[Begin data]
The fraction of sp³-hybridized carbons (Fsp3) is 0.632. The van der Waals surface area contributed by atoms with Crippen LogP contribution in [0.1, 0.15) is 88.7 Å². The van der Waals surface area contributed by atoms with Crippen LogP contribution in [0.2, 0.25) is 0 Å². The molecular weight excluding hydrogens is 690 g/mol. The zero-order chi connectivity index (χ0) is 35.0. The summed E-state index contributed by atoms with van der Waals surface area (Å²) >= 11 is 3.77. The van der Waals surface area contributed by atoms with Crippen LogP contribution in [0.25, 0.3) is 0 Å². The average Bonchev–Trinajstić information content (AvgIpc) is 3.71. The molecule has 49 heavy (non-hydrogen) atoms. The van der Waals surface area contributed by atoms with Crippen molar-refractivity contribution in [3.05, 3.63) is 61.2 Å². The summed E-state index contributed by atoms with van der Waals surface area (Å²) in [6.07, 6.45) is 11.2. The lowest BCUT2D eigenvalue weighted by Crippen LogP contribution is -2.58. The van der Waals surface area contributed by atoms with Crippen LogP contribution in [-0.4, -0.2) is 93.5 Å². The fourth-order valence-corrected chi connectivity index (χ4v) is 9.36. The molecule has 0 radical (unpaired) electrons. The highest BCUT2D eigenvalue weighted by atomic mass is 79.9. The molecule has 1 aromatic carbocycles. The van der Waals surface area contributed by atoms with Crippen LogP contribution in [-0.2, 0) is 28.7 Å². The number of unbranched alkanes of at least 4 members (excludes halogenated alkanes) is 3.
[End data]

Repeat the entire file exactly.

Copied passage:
The fraction of sp³-hybridized carbons (Fsp3) is 0.632. The van der Waals surface area contributed by atoms with Crippen LogP contribution in [0.1, 0.15) is 88.7 Å². The van der Waals surface area contributed by atoms with Crippen LogP contribution in [0.2, 0.25) is 0 Å². The molecular weight excluding hydrogens is 690 g/mol. The zero-order chi connectivity index (χ0) is 35.0. The summed E-state index contributed by atoms with van der Waals surface area (Å²) >= 11 is 3.77. The van der Waals surface area contributed by atoms with Crippen LogP contribution in [0.25, 0.3) is 0 Å². The average Bonchev–Trinajstić information content (AvgIpc) is 3.71. The molecule has 49 heavy (non-hydrogen) atoms. The van der Waals surface area contributed by atoms with Crippen molar-refractivity contribution in [3.05, 3.63) is 61.2 Å². The summed E-state index contributed by atoms with van der Waals surface area (Å²) in [6.07, 6.45) is 11.2. The lowest BCUT2D eigenvalue weighted by Crippen LogP contribution is -2.58. The van der Waals surface area contributed by atoms with Crippen LogP contribution in [-0.4, -0.2) is 93.5 Å². The fourth-order valence-corrected chi connectivity index (χ4v) is 9.36. The molecule has 0 radical (unpaired) electrons. The highest BCUT2D eigenvalue weighted by atomic mass is 79.9. The molecule has 1 aromatic carbocycles. The van der Waals surface area contributed by atoms with Crippen LogP contribution in [-0.2, 0) is 28.7 Å². The number of unbranched alkanes of at least 4 members (excludes halogenated alkanes) is 3.